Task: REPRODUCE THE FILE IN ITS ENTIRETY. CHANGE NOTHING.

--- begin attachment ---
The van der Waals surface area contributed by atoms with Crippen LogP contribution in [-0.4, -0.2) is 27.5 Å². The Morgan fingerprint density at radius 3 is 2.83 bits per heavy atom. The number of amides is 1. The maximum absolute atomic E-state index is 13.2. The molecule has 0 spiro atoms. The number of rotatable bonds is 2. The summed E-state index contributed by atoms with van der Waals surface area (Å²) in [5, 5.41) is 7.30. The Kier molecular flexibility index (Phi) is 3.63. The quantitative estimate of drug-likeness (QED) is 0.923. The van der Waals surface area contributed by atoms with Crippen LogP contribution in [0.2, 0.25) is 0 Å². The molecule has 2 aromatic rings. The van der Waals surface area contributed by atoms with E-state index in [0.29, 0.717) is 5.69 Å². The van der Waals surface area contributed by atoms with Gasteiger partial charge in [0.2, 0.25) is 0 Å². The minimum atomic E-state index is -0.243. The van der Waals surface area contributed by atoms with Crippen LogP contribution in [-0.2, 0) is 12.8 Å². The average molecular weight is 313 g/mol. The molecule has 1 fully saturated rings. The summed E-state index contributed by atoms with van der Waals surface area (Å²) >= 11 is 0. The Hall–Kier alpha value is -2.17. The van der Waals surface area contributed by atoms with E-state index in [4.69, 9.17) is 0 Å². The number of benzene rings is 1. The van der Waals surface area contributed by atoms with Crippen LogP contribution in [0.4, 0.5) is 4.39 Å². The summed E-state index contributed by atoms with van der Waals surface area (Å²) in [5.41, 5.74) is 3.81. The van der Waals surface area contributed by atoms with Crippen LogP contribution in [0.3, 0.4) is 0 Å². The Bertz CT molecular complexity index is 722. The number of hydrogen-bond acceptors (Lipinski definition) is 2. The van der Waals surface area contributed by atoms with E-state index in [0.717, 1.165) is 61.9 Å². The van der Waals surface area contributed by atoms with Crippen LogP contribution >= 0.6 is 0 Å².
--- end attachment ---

The van der Waals surface area contributed by atoms with Crippen LogP contribution in [-0.4, -0.2) is 27.5 Å². The Morgan fingerprint density at radius 3 is 2.83 bits per heavy atom. The number of amides is 1. The maximum absolute atomic E-state index is 13.2. The molecule has 0 spiro atoms. The number of rotatable bonds is 2. The summed E-state index contributed by atoms with van der Waals surface area (Å²) in [5, 5.41) is 7.30. The Kier molecular flexibility index (Phi) is 3.63. The quantitative estimate of drug-likeness (QED) is 0.923. The van der Waals surface area contributed by atoms with Crippen LogP contribution in [0.2, 0.25) is 0 Å². The molecule has 2 aromatic rings. The van der Waals surface area contributed by atoms with E-state index in [0.29, 0.717) is 5.69 Å². The van der Waals surface area contributed by atoms with Gasteiger partial charge in [0.2, 0.25) is 0 Å². The minimum atomic E-state index is -0.243. The van der Waals surface area contributed by atoms with Crippen LogP contribution in [-0.2, 0) is 12.8 Å². The average molecular weight is 313 g/mol. The molecule has 1 fully saturated rings. The summed E-state index contributed by atoms with van der Waals surface area (Å²) >= 11 is 0. The Hall–Kier alpha value is -2.17. The van der Waals surface area contributed by atoms with E-state index in [4.69, 9.17) is 0 Å². The number of benzene rings is 1. The van der Waals surface area contributed by atoms with Crippen LogP contribution in [0.4, 0.5) is 4.39 Å². The summed E-state index contributed by atoms with van der Waals surface area (Å²) in [5.41, 5.74) is 3.81. The van der Waals surface area contributed by atoms with Crippen LogP contribution in [0.3, 0.4) is 0 Å². The Bertz CT molecular complexity index is 722. The number of hydrogen-bond acceptors (Lipinski definition) is 2. The van der Waals surface area contributed by atoms with E-state index in [0.717, 1.165) is 61.9 Å². The van der Waals surface area contributed by atoms with Crippen LogP contribution >= 0.6 is 0 Å².